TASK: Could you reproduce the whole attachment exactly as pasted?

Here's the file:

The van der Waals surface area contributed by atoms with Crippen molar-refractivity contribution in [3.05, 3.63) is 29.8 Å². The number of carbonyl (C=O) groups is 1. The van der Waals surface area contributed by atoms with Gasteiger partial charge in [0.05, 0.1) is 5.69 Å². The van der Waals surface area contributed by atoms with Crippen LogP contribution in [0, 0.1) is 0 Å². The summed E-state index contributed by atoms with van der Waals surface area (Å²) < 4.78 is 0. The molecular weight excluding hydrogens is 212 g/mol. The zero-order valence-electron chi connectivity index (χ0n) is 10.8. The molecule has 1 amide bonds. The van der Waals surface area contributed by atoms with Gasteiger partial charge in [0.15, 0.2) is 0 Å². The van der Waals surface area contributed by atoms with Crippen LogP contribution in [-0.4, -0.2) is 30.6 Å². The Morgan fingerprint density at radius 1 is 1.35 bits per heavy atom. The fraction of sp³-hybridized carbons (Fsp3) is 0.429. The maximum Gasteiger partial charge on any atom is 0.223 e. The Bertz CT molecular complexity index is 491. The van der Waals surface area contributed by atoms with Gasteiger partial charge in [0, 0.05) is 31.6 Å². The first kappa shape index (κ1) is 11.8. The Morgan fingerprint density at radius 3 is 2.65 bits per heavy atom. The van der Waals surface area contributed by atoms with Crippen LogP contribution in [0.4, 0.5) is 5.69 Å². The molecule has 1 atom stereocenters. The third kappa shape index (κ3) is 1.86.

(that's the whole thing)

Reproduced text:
The van der Waals surface area contributed by atoms with Crippen molar-refractivity contribution in [3.05, 3.63) is 29.8 Å². The number of carbonyl (C=O) groups is 1. The van der Waals surface area contributed by atoms with Gasteiger partial charge in [0.05, 0.1) is 5.69 Å². The van der Waals surface area contributed by atoms with Crippen LogP contribution in [0, 0.1) is 0 Å². The summed E-state index contributed by atoms with van der Waals surface area (Å²) < 4.78 is 0. The molecular weight excluding hydrogens is 212 g/mol. The zero-order valence-electron chi connectivity index (χ0n) is 10.8. The molecule has 1 amide bonds. The van der Waals surface area contributed by atoms with Gasteiger partial charge in [0.15, 0.2) is 0 Å². The van der Waals surface area contributed by atoms with Crippen LogP contribution in [-0.4, -0.2) is 30.6 Å². The Morgan fingerprint density at radius 1 is 1.35 bits per heavy atom. The fraction of sp³-hybridized carbons (Fsp3) is 0.429. The maximum Gasteiger partial charge on any atom is 0.223 e. The Bertz CT molecular complexity index is 491. The van der Waals surface area contributed by atoms with Gasteiger partial charge in [0, 0.05) is 31.6 Å². The first kappa shape index (κ1) is 11.8. The Morgan fingerprint density at radius 3 is 2.65 bits per heavy atom. The van der Waals surface area contributed by atoms with Crippen LogP contribution in [0.4, 0.5) is 5.69 Å². The molecule has 1 atom stereocenters. The third kappa shape index (κ3) is 1.86.